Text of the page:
LISTEN: The Runaway Princesses hosted by Madeleine Baran
Read: The Midnight Feast by Lucy Foley
Watch: Blue Lights on Britbox

Fairy tales don’t always come true. With no rescuer in sight, sometimes a princess has to find her own way out of the tower. No one knew this better than Sheikha Latifa bint Mohammed bin Rashid Al Maktoum, daughter of the ruler of Dubai, Sheikh Mohammed bin Rashid Al Maktoum, prime minister of the United Arab Emirates and one of the richest men in the world.

As a baby, she was taken from her mother and given to her childless aunt, who tucked Latifa away in her palace and seldom saw her. The girl she knew as her cousin, Shamsa, was actually her elder sister. At 10, Latifa was returned to her mother and the two girls became close, which is when the real trouble started.

The harrowing, cinematic story of their attempts to escape their gilded cage, where their freedom was crushed and Latifa said they were beaten by their father and his employees, is the subject of The Runaway Princesses, a podcast hosted by Madeleine Baran and reported by New Yorker writer Heidi Blake. It also recounts the struggles of Haya and Bouchra, wives of Sheikh Mohammed and his brother, who chafed under their husbands’ control.

In 2000, Shamsa was the first to attempt an escape, from her father’s estate in Surrey, England. She stole a Range Rover from the grounds, though she didn’t know how to drive, climbed over a wall, and somehow managed to contact a lawyer. A phone message from Shamsa got to the police, but according to the detective assigned to the case, his investigation was stymied at every turn and eventually shut down.

At the time, Queen Elizabeth was friendly with the sheikh because of their shared obsession with horses. He even sat in her box at Ascot. So Shamsa never stood a chance. She was caught and returned to Dubai, where she was sedated and guarded around the clock. (When revelations about Shamsa and Latifa were later made public, the Queen cut ties with the sheikh.)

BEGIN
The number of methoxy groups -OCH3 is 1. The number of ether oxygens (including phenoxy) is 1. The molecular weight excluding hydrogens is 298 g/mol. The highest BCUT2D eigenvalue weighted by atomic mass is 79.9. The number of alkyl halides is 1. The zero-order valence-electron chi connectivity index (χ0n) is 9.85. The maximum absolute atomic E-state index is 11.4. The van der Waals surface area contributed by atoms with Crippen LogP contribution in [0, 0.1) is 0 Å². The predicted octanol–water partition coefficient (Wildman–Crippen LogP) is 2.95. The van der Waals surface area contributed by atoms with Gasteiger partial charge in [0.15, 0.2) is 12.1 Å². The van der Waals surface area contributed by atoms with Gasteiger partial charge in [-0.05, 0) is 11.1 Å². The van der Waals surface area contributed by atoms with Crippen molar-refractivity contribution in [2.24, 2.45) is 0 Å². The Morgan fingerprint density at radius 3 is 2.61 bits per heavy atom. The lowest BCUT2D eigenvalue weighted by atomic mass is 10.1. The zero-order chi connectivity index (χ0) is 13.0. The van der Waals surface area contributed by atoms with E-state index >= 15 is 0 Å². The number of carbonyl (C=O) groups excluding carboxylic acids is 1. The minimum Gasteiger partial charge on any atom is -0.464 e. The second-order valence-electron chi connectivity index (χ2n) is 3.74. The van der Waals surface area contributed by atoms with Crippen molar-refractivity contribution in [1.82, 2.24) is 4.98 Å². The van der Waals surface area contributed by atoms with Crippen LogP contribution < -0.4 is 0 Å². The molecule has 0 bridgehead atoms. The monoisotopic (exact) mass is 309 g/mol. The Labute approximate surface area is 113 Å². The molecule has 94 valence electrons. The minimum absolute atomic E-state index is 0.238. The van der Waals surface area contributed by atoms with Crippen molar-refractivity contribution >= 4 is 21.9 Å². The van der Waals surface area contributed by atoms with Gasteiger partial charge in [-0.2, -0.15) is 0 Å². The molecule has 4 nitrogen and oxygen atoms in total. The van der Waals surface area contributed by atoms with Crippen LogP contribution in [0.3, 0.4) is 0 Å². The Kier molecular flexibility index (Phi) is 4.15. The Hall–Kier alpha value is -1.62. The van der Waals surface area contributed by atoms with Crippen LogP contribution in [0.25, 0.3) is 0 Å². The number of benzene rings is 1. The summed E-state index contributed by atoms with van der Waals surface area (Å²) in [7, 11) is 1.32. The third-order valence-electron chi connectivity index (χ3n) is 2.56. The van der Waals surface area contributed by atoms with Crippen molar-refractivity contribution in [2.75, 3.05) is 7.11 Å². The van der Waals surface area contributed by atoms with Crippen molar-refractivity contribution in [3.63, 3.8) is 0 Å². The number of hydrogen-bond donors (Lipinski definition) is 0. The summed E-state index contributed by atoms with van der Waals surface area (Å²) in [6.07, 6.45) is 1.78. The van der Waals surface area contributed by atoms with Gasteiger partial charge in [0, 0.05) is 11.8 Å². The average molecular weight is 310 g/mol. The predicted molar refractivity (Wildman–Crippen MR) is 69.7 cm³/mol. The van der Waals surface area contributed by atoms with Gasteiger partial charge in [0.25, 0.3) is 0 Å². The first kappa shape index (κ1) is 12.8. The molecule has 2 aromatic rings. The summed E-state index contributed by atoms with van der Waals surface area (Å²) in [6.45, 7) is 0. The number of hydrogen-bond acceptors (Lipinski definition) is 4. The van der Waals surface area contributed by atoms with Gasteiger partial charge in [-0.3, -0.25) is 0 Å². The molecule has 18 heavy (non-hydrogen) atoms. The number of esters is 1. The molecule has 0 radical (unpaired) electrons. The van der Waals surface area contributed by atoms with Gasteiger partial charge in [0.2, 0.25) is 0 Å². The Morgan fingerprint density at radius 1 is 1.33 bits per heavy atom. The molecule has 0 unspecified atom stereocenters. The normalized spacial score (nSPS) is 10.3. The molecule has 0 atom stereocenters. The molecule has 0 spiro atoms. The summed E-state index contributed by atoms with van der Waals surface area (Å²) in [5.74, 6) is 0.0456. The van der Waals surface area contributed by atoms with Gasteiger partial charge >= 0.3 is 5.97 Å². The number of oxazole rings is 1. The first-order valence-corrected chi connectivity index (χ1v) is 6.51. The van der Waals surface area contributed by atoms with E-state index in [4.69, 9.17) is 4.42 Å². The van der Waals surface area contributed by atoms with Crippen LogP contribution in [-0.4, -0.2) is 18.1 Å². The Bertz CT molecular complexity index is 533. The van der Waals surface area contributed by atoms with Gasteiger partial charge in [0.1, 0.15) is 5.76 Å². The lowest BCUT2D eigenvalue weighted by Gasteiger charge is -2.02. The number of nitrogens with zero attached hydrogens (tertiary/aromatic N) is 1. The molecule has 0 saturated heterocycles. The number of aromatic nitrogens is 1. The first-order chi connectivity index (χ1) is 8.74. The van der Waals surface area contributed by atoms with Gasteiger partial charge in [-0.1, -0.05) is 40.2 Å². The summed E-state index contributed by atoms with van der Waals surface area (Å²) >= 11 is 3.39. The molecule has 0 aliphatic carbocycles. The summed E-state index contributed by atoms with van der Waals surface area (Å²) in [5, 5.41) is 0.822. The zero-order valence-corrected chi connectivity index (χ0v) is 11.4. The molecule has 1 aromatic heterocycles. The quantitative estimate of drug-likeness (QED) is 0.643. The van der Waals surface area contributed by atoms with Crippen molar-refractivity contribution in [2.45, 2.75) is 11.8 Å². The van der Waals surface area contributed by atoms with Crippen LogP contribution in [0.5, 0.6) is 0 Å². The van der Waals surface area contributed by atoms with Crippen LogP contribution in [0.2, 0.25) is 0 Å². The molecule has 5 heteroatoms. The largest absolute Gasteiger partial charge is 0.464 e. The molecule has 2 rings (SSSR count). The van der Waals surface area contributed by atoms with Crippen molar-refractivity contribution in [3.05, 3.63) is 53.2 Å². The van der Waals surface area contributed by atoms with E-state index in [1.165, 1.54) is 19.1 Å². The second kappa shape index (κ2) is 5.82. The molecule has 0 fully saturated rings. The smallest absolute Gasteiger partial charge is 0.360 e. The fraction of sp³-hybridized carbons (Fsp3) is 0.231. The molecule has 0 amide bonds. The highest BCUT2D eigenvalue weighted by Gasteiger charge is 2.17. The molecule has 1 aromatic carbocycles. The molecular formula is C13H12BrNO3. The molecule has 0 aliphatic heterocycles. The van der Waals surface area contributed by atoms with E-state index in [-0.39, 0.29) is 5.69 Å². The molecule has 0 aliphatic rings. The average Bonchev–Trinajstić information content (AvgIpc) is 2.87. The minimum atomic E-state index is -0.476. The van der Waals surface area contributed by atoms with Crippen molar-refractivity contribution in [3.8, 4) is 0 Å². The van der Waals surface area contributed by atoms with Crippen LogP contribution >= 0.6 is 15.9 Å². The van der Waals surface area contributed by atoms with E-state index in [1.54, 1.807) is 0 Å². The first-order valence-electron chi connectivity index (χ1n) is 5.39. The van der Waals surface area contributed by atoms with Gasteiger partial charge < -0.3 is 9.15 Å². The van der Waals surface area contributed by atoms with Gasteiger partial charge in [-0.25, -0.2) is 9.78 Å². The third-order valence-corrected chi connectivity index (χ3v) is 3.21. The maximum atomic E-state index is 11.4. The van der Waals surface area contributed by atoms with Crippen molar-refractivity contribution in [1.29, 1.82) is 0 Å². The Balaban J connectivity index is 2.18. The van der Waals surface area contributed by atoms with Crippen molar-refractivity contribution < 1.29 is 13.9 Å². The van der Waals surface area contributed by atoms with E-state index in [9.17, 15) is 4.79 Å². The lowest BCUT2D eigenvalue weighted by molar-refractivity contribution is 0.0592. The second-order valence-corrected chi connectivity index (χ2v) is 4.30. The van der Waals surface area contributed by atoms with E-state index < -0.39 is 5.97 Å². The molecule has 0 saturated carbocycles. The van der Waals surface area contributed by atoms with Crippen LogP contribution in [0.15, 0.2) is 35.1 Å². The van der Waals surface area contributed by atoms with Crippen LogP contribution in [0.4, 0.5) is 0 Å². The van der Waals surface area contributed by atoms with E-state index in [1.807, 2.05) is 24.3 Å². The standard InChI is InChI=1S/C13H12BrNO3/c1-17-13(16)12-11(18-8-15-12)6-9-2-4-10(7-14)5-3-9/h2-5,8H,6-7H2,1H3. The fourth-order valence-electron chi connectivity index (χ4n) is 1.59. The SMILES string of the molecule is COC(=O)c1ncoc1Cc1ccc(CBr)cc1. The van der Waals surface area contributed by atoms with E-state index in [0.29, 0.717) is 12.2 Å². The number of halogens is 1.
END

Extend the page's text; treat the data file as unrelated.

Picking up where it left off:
Latifa was distraught about what happened to Shamsa, and, over time, plotted her own escape in order to help her sister, even after being imprisoned for a previous attempt. Her plan, abetted by a few colorful characters in 2018, involved months of grueling physical training, gadgets that James Bond would envy, and a slightly scuzzy yacht. Blake pieces together the daring adventure story from interviews with Latifa’s accomplices. If you listen to this on the treadmill, it will make your efforts seem deeply insignificant.

The Latifa who emerges from her text messages, e-mails, and letters is a lionhearted young woman fighting against impossible odds. It’s amazing she gets as far as she does. As for Shamsa, she hasn’t been heard from in years.

With no rescuer in sight, sometimes a princess has to find her own way out of the tower.

Though English writer Lucy Foley has a magic touch that often landed her perfectly fine books on the best-seller list, I never quite got it. Until now.

Her latest, The Midnight Feast, is a deliciously juicy, smartly paced blend of folk horror, psychological thriller, and social satire. The book has five narrators, but let’s focus on its entitled, self-regarding anti-heroine, Francesca Meadows. As the owner of a wellness resort about to open in the Dorset village of Tome (pronounced like “tomb”), Francesca has reached the apex of her ambition. She inherited the property and, with the help of her architect husband, reimagined her family’s estate as a pagan-chic luxury getaway called the Manor.